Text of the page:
The Baltimore bank they hit Saturday afternoon made it a full dozen, and that’s not counting the unsuccessful attempt in the county hours before.
According to the FBI, a single criminal crew of two men and two women is now suspected in 12 bank robberies across the Baltimore region since March. Younger than the average bank robbers, and clever in a few key ways, they’ve struck in Catonsville and Essex, Severn and Parkville, Arbutus and Carney and Harbor East.
“Aside from violating federal law, they’re pretty smart,” said Special Agent John Krajnak, bank robberies coordinator in the FBI’s Baltimore field office. “We’re seeing different vehicles, different tags, changes in clothes, changes in appearance and changes in roles.”
“They’re not a dumb bunch. They’re switching things up. They’re doing a decent job casing these places.”
About 2 p.m. Saturday, the Columbia Bank at the Village at Cross Keys in Baltimore was robbed. About two hours before that, the same crew had tried — without success — to rob a BB&T Bank in Pikesville.
The suspects appear to be in their 20s or 30s. They don sunglasses and operate “with a little bit of style, some more thought put into what they are doing” than the average crew, Krajnak said.
They are committing what Krajnak calls “note jobs” — in which they are handing notes to bank tellers demanding cash and threatening violence if they don’t get it.
The approach is less dramatic than in the movies and in some other real-life encounters, when bank robbers brandish their weapons. But they’re considered no less dangerous, Krajnak said.
“We take every note job as seriously as we do a gunned-up takeover, because we’ve seen note jobs escalate,” he said. “We’ve seen ones start out where we say, ‘Well how could this person be threatening?’ And then we do end up seeing a gun pulled.”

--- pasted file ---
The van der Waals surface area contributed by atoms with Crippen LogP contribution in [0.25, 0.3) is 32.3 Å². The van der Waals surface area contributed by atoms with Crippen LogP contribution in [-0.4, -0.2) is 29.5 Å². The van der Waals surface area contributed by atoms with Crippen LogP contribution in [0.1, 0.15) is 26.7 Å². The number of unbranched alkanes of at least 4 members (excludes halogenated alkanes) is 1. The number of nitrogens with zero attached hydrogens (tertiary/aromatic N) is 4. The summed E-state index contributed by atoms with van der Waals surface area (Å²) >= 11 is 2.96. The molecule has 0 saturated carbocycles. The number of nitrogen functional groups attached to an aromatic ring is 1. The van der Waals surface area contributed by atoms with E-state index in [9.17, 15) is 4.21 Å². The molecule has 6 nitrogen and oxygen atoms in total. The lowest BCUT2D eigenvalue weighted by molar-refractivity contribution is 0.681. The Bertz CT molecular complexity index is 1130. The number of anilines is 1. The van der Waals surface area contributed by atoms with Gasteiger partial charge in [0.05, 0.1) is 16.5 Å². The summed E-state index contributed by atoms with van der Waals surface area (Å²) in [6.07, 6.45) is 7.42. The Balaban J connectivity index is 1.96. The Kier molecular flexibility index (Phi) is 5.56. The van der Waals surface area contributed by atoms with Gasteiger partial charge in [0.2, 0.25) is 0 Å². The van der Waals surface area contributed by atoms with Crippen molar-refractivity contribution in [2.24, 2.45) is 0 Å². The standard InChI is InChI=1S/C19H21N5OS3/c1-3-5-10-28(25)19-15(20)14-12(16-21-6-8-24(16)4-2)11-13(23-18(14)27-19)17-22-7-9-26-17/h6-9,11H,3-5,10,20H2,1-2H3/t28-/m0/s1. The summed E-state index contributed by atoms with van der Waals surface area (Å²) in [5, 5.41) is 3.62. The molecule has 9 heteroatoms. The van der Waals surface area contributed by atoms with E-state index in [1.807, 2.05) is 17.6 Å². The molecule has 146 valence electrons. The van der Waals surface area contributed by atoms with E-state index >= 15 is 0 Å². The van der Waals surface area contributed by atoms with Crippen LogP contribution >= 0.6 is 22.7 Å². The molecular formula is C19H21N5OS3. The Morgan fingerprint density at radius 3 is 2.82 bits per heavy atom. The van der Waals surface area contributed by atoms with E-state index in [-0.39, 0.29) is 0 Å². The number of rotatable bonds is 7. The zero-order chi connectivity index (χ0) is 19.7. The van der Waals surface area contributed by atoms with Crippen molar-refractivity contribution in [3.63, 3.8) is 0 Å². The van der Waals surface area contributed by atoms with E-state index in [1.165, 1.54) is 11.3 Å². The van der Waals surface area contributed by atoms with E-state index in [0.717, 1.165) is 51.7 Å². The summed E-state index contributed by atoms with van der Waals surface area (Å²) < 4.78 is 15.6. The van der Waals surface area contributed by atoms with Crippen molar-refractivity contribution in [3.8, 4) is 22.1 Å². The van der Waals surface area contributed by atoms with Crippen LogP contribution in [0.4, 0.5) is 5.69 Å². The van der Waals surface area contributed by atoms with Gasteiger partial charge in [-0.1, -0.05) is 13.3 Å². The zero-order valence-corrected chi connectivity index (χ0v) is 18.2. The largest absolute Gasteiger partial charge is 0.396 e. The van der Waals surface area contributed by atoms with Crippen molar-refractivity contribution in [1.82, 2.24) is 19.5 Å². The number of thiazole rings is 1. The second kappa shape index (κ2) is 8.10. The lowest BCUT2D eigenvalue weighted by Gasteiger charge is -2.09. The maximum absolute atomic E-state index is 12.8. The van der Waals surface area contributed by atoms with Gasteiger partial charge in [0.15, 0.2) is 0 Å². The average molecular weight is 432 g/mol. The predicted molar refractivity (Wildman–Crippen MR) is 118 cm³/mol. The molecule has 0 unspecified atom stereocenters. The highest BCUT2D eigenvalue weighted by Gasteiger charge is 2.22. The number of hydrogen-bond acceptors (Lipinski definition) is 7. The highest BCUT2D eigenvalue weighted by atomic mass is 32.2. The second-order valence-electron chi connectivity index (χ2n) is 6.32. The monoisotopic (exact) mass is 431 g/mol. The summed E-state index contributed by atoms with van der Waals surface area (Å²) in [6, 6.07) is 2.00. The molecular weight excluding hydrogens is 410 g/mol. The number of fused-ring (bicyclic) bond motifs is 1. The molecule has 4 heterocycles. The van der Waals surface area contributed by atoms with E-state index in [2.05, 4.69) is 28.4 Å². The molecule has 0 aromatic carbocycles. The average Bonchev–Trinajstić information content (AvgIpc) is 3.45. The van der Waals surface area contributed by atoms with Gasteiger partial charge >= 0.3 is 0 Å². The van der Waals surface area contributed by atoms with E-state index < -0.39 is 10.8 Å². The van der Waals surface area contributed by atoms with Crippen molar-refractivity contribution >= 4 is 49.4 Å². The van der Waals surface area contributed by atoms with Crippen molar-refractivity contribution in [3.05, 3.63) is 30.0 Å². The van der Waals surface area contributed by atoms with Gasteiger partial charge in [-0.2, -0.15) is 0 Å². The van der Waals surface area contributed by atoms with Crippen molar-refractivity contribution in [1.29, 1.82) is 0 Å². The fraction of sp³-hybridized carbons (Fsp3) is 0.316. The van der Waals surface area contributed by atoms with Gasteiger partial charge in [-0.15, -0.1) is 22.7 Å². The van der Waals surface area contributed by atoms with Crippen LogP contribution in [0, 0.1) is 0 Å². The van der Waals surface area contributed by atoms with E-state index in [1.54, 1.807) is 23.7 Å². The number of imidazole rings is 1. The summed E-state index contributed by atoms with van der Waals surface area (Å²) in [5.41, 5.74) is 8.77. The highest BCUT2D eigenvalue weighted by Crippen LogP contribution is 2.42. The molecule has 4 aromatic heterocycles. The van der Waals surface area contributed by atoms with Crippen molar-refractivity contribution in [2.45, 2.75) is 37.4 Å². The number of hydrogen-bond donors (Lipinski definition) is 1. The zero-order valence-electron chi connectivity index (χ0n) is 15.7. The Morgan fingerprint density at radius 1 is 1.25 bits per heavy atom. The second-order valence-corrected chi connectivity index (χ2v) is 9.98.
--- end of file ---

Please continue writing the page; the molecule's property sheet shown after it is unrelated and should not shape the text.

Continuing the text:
And even in note jobs where no one is hurt, like those of this latest crew, employees suffer greatly, as do the banks and the businesses surrounding them, Krajnak said.
“In each of the robberies, they are threatening violence against the employees and the customers,” he said. “Whether a gun is pointed at them or a verbal threat is made or a note threat is made, the trauma that is experienced can be very much the same.”
Krajnak said the FBI had “a pretty good sense that we had a crew going early on,” after the first few robberies, in part based on the language used in the various notes.
“That’s one of the things that Quantico will forensically analyze,” he said, referring to the FBI’s research center in Quantico, Va.
Krajnak said many bank robbery crews strike repeatedly. Many don’t stop until they’re caught. Still, for one crew to hit 13 banks is a lot — more than some entire FBI divisions in the country have seen all year.
Because of that, the FBI, along with its local law enforcement partners on the Baltimore Violent Crimes Task Force, has this latest crew squarely in its sights, Krajnak said — and is looking for the public’s help, offering a $5,000 reward for information that leads to “the identification, arrest, and conviction” of the suspects.
Krajnak said Baltimoreans are sometimes viewed as being unhelpful in criminal investigations because of the “Stop Snitching” culture in the city, but that’s generally not true with bank robberies. People call in often with tips, he said.
Each one is vetted, because “you don’t know if somebody is harboring a grudge and they are throwing out false flags,” but they are often helpful in identifying those responsible, he said.
Krajnak declined to describe the tactics the FBI is using now to zero in on the crew, which he is calling the “Mod Squad” for their stylish approach. But he said it is multi-faceted.
“We will get them,” he said, “one way or the other.”